7. Market access Market opportunities Industry standards Sourcing Products & services Technology Customer requirements Competition Co-operation Distribution Communication The company’s strategy, business programmes & processes ch7_2 MEANING OF ‘GLOBALISATION’

  8. ch7_7 WIDE STRATEGIES Multi-Domestic Regional Global Individual Country Strategy Region is One Market One Global Segment Transnational Strategy Standardised Identity & Values With Composite Strategies

  9. ch7_8 CONTINUUM OF STANDARDISATION Differentiation Pricing Distribution Sales Force Sales Promotion Product Image Objectives Strategy Standardisation

  10. ch7_9 GLOBALISATION PUSH & PULL FACTORS ‘Globalisation Pull’ Globalisation of Markets Homogenisation of demand Global market segments Globally active customers Source: Meffet and Bolz (1993) in Hallibuton and Hunerberg (eds) European Marketing Readings and Cases Addison Wesley 1993 Marketing Standardisation Programme standardisation Process standardisation Globalisation of Industries R&D expenses Reduced pay back cycles Experience curve effects Globalisation of Competitors Market interdependence Global competitors Cross subsidisation ‘Globalisation Push’

  11. Industry standards remain diverse Customers continue to demand locally Being an insider remains critically important Global organisations are difficult to manage Management myopia ch7_10 FORCES DRIVINGA MULTI-DOMESTIC APPROACH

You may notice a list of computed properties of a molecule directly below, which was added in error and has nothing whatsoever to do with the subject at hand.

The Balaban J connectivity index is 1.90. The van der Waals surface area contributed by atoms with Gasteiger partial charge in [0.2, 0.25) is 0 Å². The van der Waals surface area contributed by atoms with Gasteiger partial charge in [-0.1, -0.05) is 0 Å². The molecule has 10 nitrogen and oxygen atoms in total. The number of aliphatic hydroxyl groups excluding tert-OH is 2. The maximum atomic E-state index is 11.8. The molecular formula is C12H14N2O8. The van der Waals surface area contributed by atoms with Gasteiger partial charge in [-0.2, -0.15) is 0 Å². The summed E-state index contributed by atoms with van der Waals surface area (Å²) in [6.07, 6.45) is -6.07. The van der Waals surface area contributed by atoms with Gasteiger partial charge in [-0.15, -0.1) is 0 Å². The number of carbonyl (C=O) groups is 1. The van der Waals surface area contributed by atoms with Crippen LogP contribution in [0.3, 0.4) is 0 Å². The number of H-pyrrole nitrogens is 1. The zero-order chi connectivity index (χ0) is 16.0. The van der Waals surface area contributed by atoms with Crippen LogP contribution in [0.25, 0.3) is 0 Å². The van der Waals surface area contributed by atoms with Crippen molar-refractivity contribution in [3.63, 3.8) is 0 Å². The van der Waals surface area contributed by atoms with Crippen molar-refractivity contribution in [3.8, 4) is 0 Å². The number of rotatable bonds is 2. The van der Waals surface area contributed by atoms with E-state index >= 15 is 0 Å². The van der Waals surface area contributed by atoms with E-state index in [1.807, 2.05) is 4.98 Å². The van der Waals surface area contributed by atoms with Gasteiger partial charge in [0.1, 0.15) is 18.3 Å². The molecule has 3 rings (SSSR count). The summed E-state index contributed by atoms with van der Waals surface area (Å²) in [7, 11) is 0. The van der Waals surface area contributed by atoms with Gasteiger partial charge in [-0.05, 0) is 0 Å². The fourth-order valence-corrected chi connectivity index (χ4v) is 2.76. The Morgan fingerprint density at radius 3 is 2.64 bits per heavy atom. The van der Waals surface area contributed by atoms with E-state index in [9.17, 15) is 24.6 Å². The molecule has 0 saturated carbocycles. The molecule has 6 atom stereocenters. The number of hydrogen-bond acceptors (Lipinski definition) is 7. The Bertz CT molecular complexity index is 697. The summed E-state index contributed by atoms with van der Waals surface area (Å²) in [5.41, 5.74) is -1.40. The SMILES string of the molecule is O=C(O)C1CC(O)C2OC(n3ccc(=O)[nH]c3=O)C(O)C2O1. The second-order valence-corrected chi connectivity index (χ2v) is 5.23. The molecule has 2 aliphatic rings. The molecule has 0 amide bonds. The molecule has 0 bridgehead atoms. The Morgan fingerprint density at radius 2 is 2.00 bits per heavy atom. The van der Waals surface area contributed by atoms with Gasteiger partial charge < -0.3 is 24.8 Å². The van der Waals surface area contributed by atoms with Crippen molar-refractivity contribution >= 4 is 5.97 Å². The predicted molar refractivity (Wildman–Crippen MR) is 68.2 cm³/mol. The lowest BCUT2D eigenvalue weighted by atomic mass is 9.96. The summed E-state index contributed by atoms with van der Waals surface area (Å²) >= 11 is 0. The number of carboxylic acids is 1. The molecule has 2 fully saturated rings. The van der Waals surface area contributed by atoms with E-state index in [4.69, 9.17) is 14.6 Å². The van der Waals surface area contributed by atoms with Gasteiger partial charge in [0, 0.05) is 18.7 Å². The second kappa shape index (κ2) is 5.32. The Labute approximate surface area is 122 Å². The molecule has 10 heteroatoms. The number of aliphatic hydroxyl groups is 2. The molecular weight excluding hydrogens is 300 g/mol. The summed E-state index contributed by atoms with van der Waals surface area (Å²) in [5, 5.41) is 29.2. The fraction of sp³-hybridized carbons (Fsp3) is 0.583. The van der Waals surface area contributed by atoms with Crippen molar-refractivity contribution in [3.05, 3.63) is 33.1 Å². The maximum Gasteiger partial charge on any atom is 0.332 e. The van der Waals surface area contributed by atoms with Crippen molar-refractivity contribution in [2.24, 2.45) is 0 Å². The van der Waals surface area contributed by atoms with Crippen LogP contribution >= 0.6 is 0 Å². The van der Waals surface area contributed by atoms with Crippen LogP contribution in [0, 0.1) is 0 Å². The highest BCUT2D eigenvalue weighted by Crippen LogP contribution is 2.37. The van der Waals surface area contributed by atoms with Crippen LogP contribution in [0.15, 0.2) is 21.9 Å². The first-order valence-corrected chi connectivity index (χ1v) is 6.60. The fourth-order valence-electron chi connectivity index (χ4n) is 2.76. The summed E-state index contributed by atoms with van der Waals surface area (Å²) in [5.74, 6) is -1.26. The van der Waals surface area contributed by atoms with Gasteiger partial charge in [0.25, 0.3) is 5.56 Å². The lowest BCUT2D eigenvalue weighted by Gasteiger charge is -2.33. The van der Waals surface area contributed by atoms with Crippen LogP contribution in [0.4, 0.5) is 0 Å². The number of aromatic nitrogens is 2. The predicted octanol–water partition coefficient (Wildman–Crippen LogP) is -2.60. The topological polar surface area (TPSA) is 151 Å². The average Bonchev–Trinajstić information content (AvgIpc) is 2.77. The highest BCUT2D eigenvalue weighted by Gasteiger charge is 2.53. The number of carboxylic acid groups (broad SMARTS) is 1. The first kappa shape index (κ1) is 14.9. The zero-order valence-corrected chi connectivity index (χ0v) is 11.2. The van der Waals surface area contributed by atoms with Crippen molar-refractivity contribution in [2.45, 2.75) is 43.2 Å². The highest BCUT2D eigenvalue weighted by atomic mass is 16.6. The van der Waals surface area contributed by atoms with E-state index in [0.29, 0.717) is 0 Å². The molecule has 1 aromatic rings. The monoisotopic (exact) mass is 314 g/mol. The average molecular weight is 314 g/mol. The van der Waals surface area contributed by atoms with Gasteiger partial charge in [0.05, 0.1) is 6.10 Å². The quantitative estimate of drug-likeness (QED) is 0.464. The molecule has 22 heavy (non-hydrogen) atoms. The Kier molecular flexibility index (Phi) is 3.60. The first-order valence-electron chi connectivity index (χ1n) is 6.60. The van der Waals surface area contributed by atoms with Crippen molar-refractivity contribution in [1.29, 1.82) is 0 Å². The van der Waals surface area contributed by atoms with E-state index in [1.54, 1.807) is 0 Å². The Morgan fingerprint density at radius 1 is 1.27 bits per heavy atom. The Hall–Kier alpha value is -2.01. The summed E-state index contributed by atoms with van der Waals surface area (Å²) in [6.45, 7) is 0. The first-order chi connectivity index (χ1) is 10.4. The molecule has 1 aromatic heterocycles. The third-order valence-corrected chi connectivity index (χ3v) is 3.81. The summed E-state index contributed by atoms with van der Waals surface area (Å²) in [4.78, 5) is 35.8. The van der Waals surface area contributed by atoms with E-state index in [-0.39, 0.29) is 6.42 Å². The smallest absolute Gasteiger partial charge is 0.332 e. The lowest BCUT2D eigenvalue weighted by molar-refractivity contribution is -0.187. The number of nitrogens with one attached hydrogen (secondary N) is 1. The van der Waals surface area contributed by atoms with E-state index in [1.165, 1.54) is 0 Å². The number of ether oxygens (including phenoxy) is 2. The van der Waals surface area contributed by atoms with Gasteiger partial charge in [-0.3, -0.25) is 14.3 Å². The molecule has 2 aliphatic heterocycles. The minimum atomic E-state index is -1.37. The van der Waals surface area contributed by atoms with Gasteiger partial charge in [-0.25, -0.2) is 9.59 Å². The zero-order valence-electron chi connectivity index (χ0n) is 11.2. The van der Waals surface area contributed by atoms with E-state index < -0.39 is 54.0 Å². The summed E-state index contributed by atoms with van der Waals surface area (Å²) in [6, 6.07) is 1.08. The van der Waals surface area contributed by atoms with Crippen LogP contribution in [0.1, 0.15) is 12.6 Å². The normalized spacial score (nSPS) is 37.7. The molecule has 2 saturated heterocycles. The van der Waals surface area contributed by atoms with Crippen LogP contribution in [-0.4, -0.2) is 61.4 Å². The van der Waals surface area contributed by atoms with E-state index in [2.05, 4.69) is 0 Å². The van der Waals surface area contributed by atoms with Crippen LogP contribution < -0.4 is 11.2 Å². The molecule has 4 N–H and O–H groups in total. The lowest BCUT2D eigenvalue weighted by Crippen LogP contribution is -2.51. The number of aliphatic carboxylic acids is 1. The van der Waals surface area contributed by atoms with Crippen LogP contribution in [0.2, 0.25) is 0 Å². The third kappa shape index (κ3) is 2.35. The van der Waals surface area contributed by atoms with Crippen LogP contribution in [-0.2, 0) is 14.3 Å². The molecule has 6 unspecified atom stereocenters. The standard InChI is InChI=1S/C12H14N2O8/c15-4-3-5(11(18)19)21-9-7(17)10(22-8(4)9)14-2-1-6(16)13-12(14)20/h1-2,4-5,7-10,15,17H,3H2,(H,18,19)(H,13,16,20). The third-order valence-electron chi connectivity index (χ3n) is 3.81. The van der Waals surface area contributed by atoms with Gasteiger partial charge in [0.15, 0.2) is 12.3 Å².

12. customers cannot be classified into simple, stable segments the customer in not monodimensional desires guide consumption functional and techonolgoical attributes of products or services are balanced by its aesthetics and cultural attributes quality is now more subjective a wide permanent variety of products is required the quest for authenticity orientates consumption ch7_13 DEMAND FOR CUSTOMISED SOLUTIONS Source: Halliburton (1994)

  13. ch8_2 MARKET ENTRY METHODS & THE LEVELS OF INVOLVEMENT IN INTERNATIONAL MARKETS Wholly-owned subsidiary Company acquisition Assembly operations Joint venture Strategic alliance Licensing Contract manufacture Direct marketing Franchising Distributors and agents Sales force Trading companies Export management companies Piggyback operations Domestic purchasing Levels of involvement

  14. Criteria for Selecting Appropriate Market Entry Method The company objectives and expectations relating to the size and value of anticipated business The size and financial resources of the company Existing foreign market involvement The skills, abilities and attitudes of the company management towards international marketing The nature and power of the competition with the market ch8_3 SUCCESSFUL MARKET ENTRY #1

  15. Criteria for Selecting Appropriate Market Entry Method The nature of existing and anticipated tariff and non-tariff barriers The nature of the product itself, particularly any areas of competitive advantage, such as trademark or patent protection The timing of the move in relation to the market and competitive situation ch8_4 SUCCESSFUL MARKET ENTRY #2